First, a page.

§ Sub-section (4) of Section five of the Unemployment Insurance Act, 1927 (which amends the first statutory condition in relation to persons incapacitated for work by reason of some specific disease or by bodily or mental disablement) shall have effect as if after the word "disablement" there were inserted the words "or employed in any of the employments specified in Part II of the First Schedule to the principal Act," and as if after the word "incapacity" there were inserted the words "or if such employment as aforesaid.—[Miss Bondfield.]
§ Brought up, and read the First time.
§ The MINISTER of LABOUR (Miss Bondfield)
I beg to move, "That the Clause be read a Second time."
The purpose of this new Clause is to deal with the Amendment moved by my hon. Friend the Member for Sunderland (Dr. Marion Phillips). As sick work-people are allowed an additional period before being regarded as failing to satisfy the contribution qualification, that provision is now extended to those persons who are employed in a non-insurable trade. The Section, as finally amended, will read as follows:(4) If an insured contributor proves in the prescribed manner that he was during any periods, falling within the period of two years mentioned in the first statutory condition, incapacitated for work by reason of some specific disease or by bodily or mental disablement, or employed in any of the employments specified in Part II of the First Schedule to the principal Act, the said condition shall have effect as if for the said period of two years there were substituted a period of two years increased by the said periods of incapacity, or of such employment as aforesaid, but so as not to exceed in any case four years.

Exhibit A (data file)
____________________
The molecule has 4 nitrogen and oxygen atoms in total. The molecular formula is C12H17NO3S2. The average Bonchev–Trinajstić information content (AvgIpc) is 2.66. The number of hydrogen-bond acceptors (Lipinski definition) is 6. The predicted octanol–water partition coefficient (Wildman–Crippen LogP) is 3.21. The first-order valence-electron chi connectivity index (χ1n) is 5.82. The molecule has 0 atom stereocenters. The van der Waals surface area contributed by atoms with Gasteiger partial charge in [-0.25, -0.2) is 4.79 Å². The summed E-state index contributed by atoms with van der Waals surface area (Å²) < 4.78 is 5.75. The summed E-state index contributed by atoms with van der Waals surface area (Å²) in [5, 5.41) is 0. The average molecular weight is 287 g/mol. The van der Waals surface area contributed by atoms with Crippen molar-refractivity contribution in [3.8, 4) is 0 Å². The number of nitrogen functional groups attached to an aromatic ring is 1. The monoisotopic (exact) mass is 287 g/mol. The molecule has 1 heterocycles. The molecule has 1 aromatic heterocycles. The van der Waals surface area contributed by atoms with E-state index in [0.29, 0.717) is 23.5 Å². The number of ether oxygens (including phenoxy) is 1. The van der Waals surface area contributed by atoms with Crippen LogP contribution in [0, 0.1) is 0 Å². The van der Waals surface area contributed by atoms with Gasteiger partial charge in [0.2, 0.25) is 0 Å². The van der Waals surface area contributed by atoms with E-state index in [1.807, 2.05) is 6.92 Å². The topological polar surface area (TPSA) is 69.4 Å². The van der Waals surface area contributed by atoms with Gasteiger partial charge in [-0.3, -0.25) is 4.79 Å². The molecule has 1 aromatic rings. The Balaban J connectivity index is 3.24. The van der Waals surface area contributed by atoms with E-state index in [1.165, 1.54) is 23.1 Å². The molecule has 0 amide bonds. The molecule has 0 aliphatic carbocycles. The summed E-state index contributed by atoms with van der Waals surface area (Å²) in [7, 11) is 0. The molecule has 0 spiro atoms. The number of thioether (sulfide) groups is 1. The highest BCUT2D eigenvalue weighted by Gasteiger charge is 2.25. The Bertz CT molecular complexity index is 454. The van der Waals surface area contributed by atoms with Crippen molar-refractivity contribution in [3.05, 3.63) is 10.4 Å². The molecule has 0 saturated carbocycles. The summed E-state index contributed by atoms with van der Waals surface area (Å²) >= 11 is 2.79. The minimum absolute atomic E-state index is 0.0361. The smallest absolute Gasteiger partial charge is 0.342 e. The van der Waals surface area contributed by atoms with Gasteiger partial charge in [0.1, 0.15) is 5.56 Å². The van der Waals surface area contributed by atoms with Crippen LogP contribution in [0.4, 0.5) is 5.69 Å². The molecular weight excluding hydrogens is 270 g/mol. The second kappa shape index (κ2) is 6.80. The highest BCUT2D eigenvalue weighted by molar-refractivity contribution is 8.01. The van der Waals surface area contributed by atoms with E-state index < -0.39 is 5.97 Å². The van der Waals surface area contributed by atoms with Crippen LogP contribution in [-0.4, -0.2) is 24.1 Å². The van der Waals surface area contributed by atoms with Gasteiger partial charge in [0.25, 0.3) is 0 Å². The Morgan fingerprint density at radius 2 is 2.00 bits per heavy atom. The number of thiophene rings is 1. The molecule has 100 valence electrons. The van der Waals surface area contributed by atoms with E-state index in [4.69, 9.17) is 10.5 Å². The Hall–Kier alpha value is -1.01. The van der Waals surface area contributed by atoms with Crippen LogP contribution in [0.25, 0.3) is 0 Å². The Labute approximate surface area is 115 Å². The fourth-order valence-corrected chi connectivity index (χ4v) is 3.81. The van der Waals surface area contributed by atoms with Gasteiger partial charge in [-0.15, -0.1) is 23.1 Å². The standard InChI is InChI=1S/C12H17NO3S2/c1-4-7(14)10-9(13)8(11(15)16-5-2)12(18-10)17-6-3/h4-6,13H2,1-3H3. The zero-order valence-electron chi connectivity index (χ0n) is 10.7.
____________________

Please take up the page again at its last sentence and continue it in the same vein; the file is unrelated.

§ Major ELLIOT
This new Clause raises a question of some importance, and it will be well to note here that we are making, to a certain extent, a further breach in the principle of genuine compulsory insurance. No doubt it is a good thing that every encouragement should be given to persons to find work, 1008 if it is at all possible, in any uninsured trades, but it is clear that the unsuccessful lives will tend to fall back again upon the insurance fund. There is no doubt that that process of filtration is about to take place.
§ Miss BONDFIELD
It may be so, but I do not think we should discourage people from going into domestic service or agriculture.
§ Major ELLIOT
I point it out only from the point of view of the contributors to the fund. They will find themselves, in so far as this scheme works successfully, saddled with an increasing number of bad lives. A filtration of successful lives will take place in agriculture, domestic service or other employment, and the bad lives will tend to fall back into the fund, and to that extent will tend to be a further drain upon its resources. We are not unacquainted with the subject in health insurance, and one of the difficulties of helping people to pass out and back again, or extending the principle of voluntary contributions to health insurance, is, of course, the selection of bad lives. In this case the good lives will gain success in the new line of employment into which they have entered, and the bad lives will fall back into the fund and still further drain its resources.
§ Clause added to the Bill.